A communication process designed to reveal to a specific audience the significance of a historic / cultural / natural site or museum and the audience’s relationship with it in a first-hand experience that involves interaction with another person, place, object or artefact. Live interpretation and museum theatre are two, highly effective, forms of interpretative technique.
A broad term used to cover any live interaction between museum or site staff and visitors. This includes many living history-type activities, ranging from non-costumed demonstrations of historical craft to storytelling and costumed first- and third-person interpretation, The term is also used to cover activities such as guided tours, education workshops, theatre performances and demonstrations.
A specific kind of interpretation that employs fictional activity to communicate ideas, facts and concepts. A museum-theatre performer assumes the role of a character (as a solo gallery character, an interpreter or as part of a play or scenario) in order to entertain and educate visitors. They take on the role of a particular character in a particular circumstance in order to help visitors appreciate and understand the story at hand and, through this, some aspect of the host museum or site.
Where an interpreter assumes a particular role, often (but not always) in appropriate costume, under the premise that the character has moved forward through time to the audience's present, or that the audience has travelled back to the past and joined the characterin its assumed time.
Where an interpreter dresses in appropriate costume and has full knowledge of the life of a particular character or specific era, but does not assume that role (i.e. can speak authoritatively of the character’s life and times, but remains a 21st century person discussing the past).
A very broad term used to describe historically authentic activities in an appropriate context, often an open air museum. Interpreters engaged in living history may be in character (see First Person) or simply in costume (see Third Person).
A detailed recreation (often by a large number of people) of a single short-term historical event (such as a battle, designed to attract a large number of spectators), where action, costume and combat often take precedence over the spoken word.
Where the audience as well as the interpreter takes on a role or roles within a particular scenario or performance which supports the plot, which may or may not involve advance preparation and the wearing of appropriate costume.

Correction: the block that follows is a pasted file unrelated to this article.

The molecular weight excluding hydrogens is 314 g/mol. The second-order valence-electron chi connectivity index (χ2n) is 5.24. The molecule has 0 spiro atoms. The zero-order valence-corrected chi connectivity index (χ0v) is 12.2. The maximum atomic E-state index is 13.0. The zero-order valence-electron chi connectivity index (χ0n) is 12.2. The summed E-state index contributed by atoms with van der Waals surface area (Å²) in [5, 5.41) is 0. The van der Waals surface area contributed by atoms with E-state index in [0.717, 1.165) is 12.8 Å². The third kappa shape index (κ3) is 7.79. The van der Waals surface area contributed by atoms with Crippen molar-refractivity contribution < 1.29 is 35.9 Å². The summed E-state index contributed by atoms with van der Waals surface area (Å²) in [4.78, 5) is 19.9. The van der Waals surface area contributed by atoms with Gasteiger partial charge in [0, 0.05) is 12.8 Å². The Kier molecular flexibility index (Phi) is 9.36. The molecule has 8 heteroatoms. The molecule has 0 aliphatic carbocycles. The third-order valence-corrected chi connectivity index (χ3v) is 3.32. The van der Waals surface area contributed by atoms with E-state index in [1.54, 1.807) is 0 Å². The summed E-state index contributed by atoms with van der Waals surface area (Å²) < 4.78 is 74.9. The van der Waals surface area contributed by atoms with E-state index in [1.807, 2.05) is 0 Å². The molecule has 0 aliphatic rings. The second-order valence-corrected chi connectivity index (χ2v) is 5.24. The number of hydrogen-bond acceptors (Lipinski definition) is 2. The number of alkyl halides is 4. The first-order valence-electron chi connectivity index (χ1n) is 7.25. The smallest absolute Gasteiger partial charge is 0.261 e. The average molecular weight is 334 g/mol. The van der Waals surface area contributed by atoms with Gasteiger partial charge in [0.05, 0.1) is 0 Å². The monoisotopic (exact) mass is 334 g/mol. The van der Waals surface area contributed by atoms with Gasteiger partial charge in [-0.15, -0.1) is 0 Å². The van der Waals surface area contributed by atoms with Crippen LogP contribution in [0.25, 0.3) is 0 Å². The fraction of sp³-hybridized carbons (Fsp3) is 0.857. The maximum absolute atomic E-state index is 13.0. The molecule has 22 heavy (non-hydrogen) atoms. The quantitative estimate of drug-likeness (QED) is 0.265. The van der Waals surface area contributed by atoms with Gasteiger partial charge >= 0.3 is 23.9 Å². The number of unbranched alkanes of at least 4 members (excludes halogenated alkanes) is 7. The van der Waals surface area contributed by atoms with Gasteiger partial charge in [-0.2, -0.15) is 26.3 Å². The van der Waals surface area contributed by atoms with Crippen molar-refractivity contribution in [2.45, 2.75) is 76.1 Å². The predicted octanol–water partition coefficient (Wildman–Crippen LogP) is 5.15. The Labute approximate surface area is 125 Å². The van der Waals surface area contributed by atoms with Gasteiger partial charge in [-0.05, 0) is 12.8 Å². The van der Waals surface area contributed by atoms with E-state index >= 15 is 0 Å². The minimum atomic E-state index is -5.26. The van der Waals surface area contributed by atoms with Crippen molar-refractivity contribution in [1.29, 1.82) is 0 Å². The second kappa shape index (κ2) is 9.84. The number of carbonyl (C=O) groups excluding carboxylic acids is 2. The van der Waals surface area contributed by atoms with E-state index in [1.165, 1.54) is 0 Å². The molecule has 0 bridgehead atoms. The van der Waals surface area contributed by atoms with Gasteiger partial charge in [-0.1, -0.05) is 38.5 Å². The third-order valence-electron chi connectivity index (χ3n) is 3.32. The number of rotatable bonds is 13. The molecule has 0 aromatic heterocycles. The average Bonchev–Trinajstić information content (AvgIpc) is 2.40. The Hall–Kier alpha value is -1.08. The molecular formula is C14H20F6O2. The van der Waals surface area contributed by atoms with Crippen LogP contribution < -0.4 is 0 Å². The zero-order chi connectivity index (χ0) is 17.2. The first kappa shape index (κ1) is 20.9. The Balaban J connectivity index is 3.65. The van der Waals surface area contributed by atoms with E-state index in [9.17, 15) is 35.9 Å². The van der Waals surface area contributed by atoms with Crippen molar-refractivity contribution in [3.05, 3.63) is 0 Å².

Where the interpreter focuses on relating a particular story rather than on wearing an authentic costume or playing a particular character.
WHAT IS THE DIFFERENCE BETWEEN MUSEUM THEATRE AND LIVE INTERPRETATION?
They are more similar than different! Both can be performance, script or scenario-based or completely spontaneous and improvised.
The term “theatre” tends to be used by trained actors working in this field, often in dedicated performance spaces within museums and galleries (ie.. non-historic contexts).
The term “live interpretation” tends to be used by those who come from a history or museology background and often takes place in historic contexts (eg. open air museums, historic houses).
It is the quality and appropriateness of theatre or live interpretation (rather than any slight difference in approach) which counts. The aim of both is to communicate facts, concepts, and/or an historical period as effectively and memorably as possible.
IS IT THE SAME AS LIVING HISTORY?
Living history is often unstructured in terms of narrative, and focussed on past life skills such as crafts or ways of working. Living history tends to describe a context (recreated street, open air museum) as much as any activity (like theatre or live interpretation) which may happen there.
IS IT THE SAME AS RE-ENACTMENT?
In re-enactment the emphasis tends to be on visual impact at a distance. Live interpretation is more reliant on dialogue between interpreters or between interpreter and audience (see key definitions).Re-enactors are often hobbyists, who take part in larger scale re-enactments of battles or other costumed events as a leisure activity rather than as a profession.